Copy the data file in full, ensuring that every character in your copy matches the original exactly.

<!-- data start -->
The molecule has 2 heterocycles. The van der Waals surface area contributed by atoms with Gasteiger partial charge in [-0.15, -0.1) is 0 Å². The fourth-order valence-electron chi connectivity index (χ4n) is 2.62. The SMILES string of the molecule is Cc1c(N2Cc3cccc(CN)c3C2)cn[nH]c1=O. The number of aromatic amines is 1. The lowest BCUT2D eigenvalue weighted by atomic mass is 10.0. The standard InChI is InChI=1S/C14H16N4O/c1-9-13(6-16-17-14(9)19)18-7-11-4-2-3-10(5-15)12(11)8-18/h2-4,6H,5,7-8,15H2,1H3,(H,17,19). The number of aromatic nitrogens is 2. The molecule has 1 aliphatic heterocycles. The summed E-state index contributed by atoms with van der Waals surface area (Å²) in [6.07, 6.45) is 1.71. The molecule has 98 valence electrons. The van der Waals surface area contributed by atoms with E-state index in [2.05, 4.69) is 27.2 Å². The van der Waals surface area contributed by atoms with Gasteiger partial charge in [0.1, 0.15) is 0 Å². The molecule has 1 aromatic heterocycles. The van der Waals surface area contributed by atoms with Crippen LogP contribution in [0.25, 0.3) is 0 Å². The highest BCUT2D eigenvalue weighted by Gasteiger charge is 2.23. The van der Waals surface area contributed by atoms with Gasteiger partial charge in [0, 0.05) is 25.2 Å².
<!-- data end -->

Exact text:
The molecule has 2 heterocycles. The van der Waals surface area contributed by atoms with Gasteiger partial charge in [-0.15, -0.1) is 0 Å². The fourth-order valence-electron chi connectivity index (χ4n) is 2.62. The SMILES string of the molecule is Cc1c(N2Cc3cccc(CN)c3C2)cn[nH]c1=O. The number of aromatic amines is 1. The lowest BCUT2D eigenvalue weighted by atomic mass is 10.0. The standard InChI is InChI=1S/C14H16N4O/c1-9-13(6-16-17-14(9)19)18-7-11-4-2-3-10(5-15)12(11)8-18/h2-4,6H,5,7-8,15H2,1H3,(H,17,19). The number of aromatic nitrogens is 2. The molecule has 1 aliphatic heterocycles. The summed E-state index contributed by atoms with van der Waals surface area (Å²) in [6.07, 6.45) is 1.71. The molecule has 98 valence electrons. The van der Waals surface area contributed by atoms with E-state index in [2.05, 4.69) is 27.2 Å². The van der Waals surface area contributed by atoms with Gasteiger partial charge in [0.1, 0.15) is 0 Å². The molecule has 1 aromatic heterocycles. The van der Waals surface area contributed by atoms with Crippen LogP contribution in [0.25, 0.3) is 0 Å². The highest BCUT2D eigenvalue weighted by Gasteiger charge is 2.23. The van der Waals surface area contributed by atoms with Gasteiger partial charge in [0, 0.05) is 25.2 Å².